Little things matter. Along the way you discover they weren't so little after all.

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This is an excerpt from the first draft of the project I’m working on during November. The working title is HAPPY CAMPERS. It is a Work In Progress (WIP) and for all I know, this portion won’t stay in the final product. Heck, I don’t even know if this girl’s name should really be Abby, but I like the ways you can tweak it, so I’m going with it for now.

Why am I posting this?? It’s because I’d like to give you a glimpse of what’s taking all my spare minutes this month. I want to be brave and share the writing thing that I’m so passionate about, even if I’m still learning how to do it well. …And I want you to tell me how great it is and how much you like it. That said, I do realize we can’t always get what we want. 😉

****

‘I can’t do this,’ she thought.

She stood on a small platform at the top of a 60 foot pole. Each rung of the ladder she had sent up a little prayer, but now she stood, clipped to the wire, with nothing between her and certain demise on the forest floor.

‘What was I thinking?’

From miles below she heard Jay’s voice, confident and strong.

“You can do this!” he proclaimed, and for an instant she believed him.

Then she rocked forward on her toes, only tipped forward a centimeter  but it was enough to make her stomach lurch and throw her bodily functions into panic mode.

“I just peed my pants a little bit,” she screeched. “This is the worst idea ever. I’m coming down!”

She could hear Jay laughing down below.

Marshall chimed in from his safe spot next to Jay on terra firma.

“Come on, Abigail, you know the only way down is the zip line. You’ve coached people on how to do this.”

“I was lying. This is a death trap. There’s no way I can do this,” she yelled at him. “And also, I hate you.”

Marshall and Jay now hooted with laughter from their place of safety on the ground.

Section of right-hand Lang's lay wire rope

Section of right-hand Lang’s lay wire rope (Photo credit: Wikipedia)

Abigail checked her harness again, triple checked her carabineer. She ran through the reasons why she was up on the platform, but she came up empty. She couldn’t remember why it had seemed so important to her, what compelling reasons drove her up into the trees. None of them could have been sufficient enough to trust her life to a diaper of webbing and a tiny wire cable. Her parents would say this was foolhardy.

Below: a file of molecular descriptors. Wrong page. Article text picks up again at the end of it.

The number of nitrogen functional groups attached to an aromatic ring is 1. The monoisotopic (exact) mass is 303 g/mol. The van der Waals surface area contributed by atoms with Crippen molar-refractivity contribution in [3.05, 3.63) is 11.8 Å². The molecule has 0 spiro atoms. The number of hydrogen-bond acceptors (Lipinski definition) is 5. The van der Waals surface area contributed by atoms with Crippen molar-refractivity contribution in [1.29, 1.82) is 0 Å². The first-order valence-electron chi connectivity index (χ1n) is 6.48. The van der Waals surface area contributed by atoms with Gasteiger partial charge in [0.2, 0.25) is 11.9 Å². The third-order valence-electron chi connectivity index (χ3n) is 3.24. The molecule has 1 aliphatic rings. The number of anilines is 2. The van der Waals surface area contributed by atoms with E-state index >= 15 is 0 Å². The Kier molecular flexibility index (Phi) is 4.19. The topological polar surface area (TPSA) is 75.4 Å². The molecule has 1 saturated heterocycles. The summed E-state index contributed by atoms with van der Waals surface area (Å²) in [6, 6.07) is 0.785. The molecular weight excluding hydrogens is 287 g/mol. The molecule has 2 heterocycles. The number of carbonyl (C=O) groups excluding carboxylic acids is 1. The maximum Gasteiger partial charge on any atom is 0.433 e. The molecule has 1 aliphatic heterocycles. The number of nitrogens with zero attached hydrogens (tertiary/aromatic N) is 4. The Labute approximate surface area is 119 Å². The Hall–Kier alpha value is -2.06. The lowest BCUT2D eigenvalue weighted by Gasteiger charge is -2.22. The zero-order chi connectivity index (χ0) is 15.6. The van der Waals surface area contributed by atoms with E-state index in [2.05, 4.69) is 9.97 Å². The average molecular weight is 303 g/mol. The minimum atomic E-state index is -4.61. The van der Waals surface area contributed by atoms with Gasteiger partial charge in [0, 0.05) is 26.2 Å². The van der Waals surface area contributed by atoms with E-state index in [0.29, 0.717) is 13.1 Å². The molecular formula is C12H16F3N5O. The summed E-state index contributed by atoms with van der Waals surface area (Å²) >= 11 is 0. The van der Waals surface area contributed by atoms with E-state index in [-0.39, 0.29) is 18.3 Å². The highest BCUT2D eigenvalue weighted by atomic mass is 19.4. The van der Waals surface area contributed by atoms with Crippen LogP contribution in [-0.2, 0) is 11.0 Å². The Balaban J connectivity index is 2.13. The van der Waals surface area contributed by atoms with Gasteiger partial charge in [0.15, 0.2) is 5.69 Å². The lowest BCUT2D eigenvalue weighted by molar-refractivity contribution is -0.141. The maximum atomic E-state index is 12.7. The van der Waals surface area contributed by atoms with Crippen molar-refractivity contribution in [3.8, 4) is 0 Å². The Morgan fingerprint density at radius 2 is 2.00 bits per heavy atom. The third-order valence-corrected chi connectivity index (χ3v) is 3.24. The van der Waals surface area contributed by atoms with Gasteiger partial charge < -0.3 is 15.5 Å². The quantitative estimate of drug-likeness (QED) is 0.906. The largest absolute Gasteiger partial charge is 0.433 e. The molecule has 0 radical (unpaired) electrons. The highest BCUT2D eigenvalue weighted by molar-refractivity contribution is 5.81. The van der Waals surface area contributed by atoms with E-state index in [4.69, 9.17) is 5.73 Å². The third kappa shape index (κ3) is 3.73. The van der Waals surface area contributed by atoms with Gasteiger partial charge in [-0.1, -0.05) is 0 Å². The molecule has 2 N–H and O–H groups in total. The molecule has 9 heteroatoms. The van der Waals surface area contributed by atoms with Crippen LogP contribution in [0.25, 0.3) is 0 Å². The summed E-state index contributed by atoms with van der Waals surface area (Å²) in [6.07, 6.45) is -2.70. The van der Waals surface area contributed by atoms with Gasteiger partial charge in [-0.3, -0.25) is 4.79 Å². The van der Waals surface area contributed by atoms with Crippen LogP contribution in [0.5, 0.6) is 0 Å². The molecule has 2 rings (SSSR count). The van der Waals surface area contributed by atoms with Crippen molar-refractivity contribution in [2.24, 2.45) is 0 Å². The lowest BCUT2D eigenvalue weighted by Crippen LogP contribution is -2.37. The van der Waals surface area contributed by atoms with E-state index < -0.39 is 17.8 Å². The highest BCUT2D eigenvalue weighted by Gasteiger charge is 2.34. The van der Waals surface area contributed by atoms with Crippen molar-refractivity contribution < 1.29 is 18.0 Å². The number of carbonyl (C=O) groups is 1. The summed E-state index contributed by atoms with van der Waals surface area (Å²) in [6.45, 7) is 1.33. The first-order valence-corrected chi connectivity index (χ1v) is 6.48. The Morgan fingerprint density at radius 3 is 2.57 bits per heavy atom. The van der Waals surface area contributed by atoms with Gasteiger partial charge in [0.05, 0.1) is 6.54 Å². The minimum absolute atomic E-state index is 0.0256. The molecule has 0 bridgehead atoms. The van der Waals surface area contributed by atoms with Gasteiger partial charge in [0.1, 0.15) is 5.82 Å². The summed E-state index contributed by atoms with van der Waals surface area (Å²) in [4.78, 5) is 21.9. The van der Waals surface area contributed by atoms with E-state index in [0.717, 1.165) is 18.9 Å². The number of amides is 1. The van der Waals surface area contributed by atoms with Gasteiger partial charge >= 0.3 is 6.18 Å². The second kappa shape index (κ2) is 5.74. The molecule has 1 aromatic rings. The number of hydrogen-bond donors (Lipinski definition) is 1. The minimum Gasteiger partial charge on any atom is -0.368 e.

“I’m coming up,” Jay announced. He was already enroute, and experience told her all her words couldn’t stop him once he had begun his ascent. She had to do this on her own. She knew he wanted to help her but she had to do this without him. Now he had started a timer and she resented him for it.

“Stop,” she yelled. “I can do this myself.”

“Then do it,” he said from his spot on the ladder 50 feet below her. “If you don’t I’m gonna push you off.”

“That’s not funny.” She tried to fight the tears but they stung the corners of her eyes. “Seriously, go away Jay. I’m scared.”

“I know, ‘Gaily. I’ll help you.” He was even closer now. “I won’t joke around anymore, promise.”

“Go away, Jay. I’ll do this my own way. You can’t help me.” Her voice shook with fear and adrenaline, her body buzzed with dizziness and nausea. She could hardly breathe.

Voices visited her, reminding her of things she didn’t know she’d retained, mental pictures flashed in her mind of situations she didn’t know she’d taken to heart.

You’re not your own. You belong to God and your body is his temple.

You’re not going to wear that young lady. You will cause boys to stumble.

What’s so hard to understand? You need to honor God with your life, and a B in biology doesn’t honor God with your mind. 

Those musicians are being used to divert your attention from God. We won’t allow that music in this house. Why can’t you listen to one of those new Christian bands? They’re just as good.

Did you forget the Genesis story? It was Eve who pulled Adam down into sin with her.

All at once she was defeated. Time slowed down. She felt the pressure of her helmet against her skull. She felt the cut of the rope against her hand. She felt the sweat drip down her back and she knew she couldn’t do it. She was stupid to think she could do it. She should have known better. She was being proud and arrogant to even try, falling into rebellion again and deceiving herself to think it was anything nobler than that.

****